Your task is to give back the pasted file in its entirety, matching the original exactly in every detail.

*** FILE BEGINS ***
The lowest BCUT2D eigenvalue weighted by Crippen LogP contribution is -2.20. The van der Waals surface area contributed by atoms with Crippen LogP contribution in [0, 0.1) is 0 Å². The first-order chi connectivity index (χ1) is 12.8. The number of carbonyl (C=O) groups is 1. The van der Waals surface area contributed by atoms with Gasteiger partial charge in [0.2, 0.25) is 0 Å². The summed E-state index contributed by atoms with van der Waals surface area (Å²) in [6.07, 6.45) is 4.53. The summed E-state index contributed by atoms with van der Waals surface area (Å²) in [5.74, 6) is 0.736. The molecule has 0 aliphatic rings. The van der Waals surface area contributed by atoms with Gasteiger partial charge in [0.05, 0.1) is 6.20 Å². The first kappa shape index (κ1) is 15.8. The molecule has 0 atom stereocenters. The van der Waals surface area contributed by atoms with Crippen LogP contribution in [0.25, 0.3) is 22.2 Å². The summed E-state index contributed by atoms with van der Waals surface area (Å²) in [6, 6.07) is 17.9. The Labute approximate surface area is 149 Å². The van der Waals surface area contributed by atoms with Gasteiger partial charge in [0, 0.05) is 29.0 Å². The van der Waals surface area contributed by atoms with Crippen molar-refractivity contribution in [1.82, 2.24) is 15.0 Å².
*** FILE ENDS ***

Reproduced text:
The lowest BCUT2D eigenvalue weighted by Crippen LogP contribution is -2.20. The van der Waals surface area contributed by atoms with Crippen LogP contribution in [0, 0.1) is 0 Å². The first-order chi connectivity index (χ1) is 12.8. The number of carbonyl (C=O) groups is 1. The van der Waals surface area contributed by atoms with Gasteiger partial charge in [0.2, 0.25) is 0 Å². The summed E-state index contributed by atoms with van der Waals surface area (Å²) in [6.07, 6.45) is 4.53. The summed E-state index contributed by atoms with van der Waals surface area (Å²) in [5.74, 6) is 0.736. The molecule has 0 aliphatic rings. The van der Waals surface area contributed by atoms with Gasteiger partial charge in [0.05, 0.1) is 6.20 Å². The first kappa shape index (κ1) is 15.8. The molecule has 0 atom stereocenters. The van der Waals surface area contributed by atoms with Crippen LogP contribution in [0.25, 0.3) is 22.2 Å². The summed E-state index contributed by atoms with van der Waals surface area (Å²) in [6, 6.07) is 17.9. The Labute approximate surface area is 149 Å². The van der Waals surface area contributed by atoms with Gasteiger partial charge in [0, 0.05) is 29.0 Å². The van der Waals surface area contributed by atoms with Crippen molar-refractivity contribution in [1.82, 2.24) is 15.0 Å².